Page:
Pulse May / June 2022 | Page 77

ASSUMPTIONS LIKE THESE abound in our industry . We promote the idea that feeling the healing power of touch , finding quiet spaces , and having a slim , healthy body makes everyone feel great . But what if these experiences actually create discomfort and anxiety for some of us ?
Sadly , at least 70 % of adults in the U . S . have experienced some type of trauma , and approximately six to 10 percent of those traumatized individuals may develop diagnosable Post Traumatic Stress Disorder ( PTSD ). Those who are traumatized may not experience touch as a pleasant thing at all . When their minds move to a quiet place where they are not distracted by tasks , they may experience disassociation , deep depression or even flashbacks . And the idea of having a slim , attractive body may trigger discomfort at the thought that it may attract the kind of attention that they associate with a previous assault .
Responding to Trauma According to the National Center for PTSD , trauma is described as : “ a shocking and dangerous event that you see or that happens to you . During this type of event , you think that your life or others ’ lives are in danger .” Trauma may be experienced in a one-time incident like an accident , assault , living through horrific natural or man-made disaster or through a series of events that take place over time beginning in childhood and accumulate throughout life , creating damage that goes beyond bruises and broken bones .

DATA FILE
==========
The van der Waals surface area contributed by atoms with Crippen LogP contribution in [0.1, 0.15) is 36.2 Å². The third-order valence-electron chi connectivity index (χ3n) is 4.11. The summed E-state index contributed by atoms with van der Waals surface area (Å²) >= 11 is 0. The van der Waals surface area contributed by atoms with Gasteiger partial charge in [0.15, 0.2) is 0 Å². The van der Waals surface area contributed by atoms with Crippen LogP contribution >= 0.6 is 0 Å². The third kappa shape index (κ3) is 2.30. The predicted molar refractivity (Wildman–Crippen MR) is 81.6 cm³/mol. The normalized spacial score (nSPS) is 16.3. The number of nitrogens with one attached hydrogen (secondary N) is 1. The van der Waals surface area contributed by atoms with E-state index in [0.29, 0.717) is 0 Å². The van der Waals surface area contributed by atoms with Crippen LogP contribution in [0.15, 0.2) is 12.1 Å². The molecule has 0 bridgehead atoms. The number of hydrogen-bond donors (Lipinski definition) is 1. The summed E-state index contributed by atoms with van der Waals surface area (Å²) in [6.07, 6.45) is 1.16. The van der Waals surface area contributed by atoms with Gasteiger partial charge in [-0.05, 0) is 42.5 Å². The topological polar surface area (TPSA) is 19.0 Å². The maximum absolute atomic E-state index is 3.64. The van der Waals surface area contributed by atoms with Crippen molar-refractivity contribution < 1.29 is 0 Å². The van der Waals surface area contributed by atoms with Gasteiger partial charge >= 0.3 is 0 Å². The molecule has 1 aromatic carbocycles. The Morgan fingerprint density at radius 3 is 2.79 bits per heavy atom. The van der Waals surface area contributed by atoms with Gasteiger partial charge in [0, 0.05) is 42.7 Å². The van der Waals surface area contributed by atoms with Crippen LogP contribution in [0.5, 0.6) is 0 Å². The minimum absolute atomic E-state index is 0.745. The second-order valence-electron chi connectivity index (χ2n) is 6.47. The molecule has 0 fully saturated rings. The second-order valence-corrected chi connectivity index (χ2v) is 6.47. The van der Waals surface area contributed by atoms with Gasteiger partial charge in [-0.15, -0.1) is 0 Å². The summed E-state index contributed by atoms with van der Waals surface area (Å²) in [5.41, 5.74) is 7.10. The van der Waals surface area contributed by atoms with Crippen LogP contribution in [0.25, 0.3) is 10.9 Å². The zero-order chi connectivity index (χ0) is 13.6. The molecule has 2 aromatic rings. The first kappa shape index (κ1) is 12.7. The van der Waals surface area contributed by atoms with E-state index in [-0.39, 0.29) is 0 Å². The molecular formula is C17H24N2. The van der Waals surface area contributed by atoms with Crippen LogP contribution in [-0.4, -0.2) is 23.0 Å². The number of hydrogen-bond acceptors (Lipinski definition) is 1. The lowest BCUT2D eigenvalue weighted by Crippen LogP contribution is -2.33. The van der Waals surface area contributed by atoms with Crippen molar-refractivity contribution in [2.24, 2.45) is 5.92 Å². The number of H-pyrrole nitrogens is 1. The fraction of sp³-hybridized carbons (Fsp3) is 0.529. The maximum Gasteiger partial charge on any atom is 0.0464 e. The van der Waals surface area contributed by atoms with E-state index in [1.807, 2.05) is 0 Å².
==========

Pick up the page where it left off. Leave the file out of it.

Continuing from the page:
In his groundbreaking book The Body Keeps the Score , trauma expert Bessel van der Kolk , M . D ., informs us that trauma can “ reshape both body and brain , compromising sufferers ’ capacities for pleasure .” Since this re-wiring of our nervous system happens at a physical level in the sensory processing centers of the brain , when triggered , it literally blocks out our ability to think logically and process data . As a result , we move into physical and psychological stress responses that may include the urge to fight , flee , freeze or even lose consciousness .
When in this distressed state , we can ’ t access the thinking brain or experience positive feelings if the nervous system has identified something in our environment as potentially dangerous . So , a gentle touch on a particular spot of the body may be unconsciously perceived as the prelude to sexual assault and make us flinch . A startling noise , like the chime at the end of a spa service , may automatically cause us to duck for cover , and even the ubiquitous smell of lavender at the spa might remind us of a violent parent who wore that scent and make us uncomfortable and vigilant .
This doesn ’ t mean that spas should stop offering and promoting their services , nor does it mean most guests don ’ t enjoy them . In fact , those services
MAY / JUNE 2022 • PULSE 59